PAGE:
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Ever since electronic health records were introduced in Australia in 2012, there has been continued concerns over their integrity and privacy. Now, with the current COVID-19 pandemic the Australian Digital Health Agency has reported a surge in use of the My Health Record system during the crisis.
With the increase in use – but also continued risks of cyber security attacks – how safe is our health data?
A new system proposed by a team of researchers seeks to protect the privacy and integrity of the records through the auditing system.
Professor Jiankun Hu from UNSW Canberra said there is a trend to outsourcing the storage of Electronic Health Records (EHR) to the cloud for saving the cost.
“Having the storage of the records on the cloud means that researchers and medical doctors can share the data. This is part of the appeal of keeping health records electronically,” he said.
“However, EHR contain sensitive personal data, which should be protected under various legal legislations. Some of the current concerns surrounding this method of recording keeping include unauthorised access to the records that are stored in the cloud, and unauthorised modification or/and deletion of the EHR data.
“This could include the situation where the failure of cloud hardware/software causes the incidental modification or deletion of the storage EHR. This is where our new proposed system would come in.”
The new system is a cryptography functional commitment-based scheme, which allows the auditor to check the integrity of the stored EHR data while the content of the EHR is kept private.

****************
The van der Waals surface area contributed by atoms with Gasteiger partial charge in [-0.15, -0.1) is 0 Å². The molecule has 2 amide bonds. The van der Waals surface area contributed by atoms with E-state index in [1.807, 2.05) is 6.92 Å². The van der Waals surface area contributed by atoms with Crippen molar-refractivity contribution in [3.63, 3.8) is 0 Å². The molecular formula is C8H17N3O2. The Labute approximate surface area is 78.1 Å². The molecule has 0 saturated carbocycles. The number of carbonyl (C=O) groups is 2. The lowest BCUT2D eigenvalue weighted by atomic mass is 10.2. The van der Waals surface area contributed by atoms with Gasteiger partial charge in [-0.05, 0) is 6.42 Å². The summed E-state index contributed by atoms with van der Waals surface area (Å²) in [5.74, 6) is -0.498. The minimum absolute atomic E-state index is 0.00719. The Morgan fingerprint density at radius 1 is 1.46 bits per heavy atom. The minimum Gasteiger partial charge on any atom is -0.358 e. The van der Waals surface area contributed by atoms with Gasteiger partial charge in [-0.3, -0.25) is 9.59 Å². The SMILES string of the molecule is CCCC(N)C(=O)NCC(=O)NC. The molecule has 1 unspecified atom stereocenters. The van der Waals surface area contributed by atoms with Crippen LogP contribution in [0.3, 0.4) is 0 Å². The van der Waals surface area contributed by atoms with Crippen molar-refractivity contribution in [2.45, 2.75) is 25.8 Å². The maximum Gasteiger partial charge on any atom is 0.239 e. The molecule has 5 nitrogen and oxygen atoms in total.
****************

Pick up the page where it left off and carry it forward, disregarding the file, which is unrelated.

“Not only would the scheme better ensure the privacy of the data, but it also addresses the efficiency issue where the cloud server can generate the integrity proof based on the updated EHR and perform batch auditing,” Professor Hu said.
Just how would the proposed scheme ensure privacy? According to Professor Hu, in the first instance, the auditor will not be able to derive the content of the EHR being audited while being able to verify the integrity of the EHR.
“In a group where members share stored data scenario, it guarantees that the auditor cannot identify the specific group users who upload or update the data when auditing the integrity of group shared data, even if the group members change. It can trace the last user who updates the shared data, when the updated data is generated by an honest execution of the relevant algorithm,” he said.
In addition to the integrity auditing side of the electronic record keeping, Professor Hu said that the next steps could include looking at patient’s consent based EHR privacy-preserving management security framework.
“This would ensure both sides of the record keeping – the patient and the system itself – have extra privacy measures in place to ensure integrity of the system,” he said.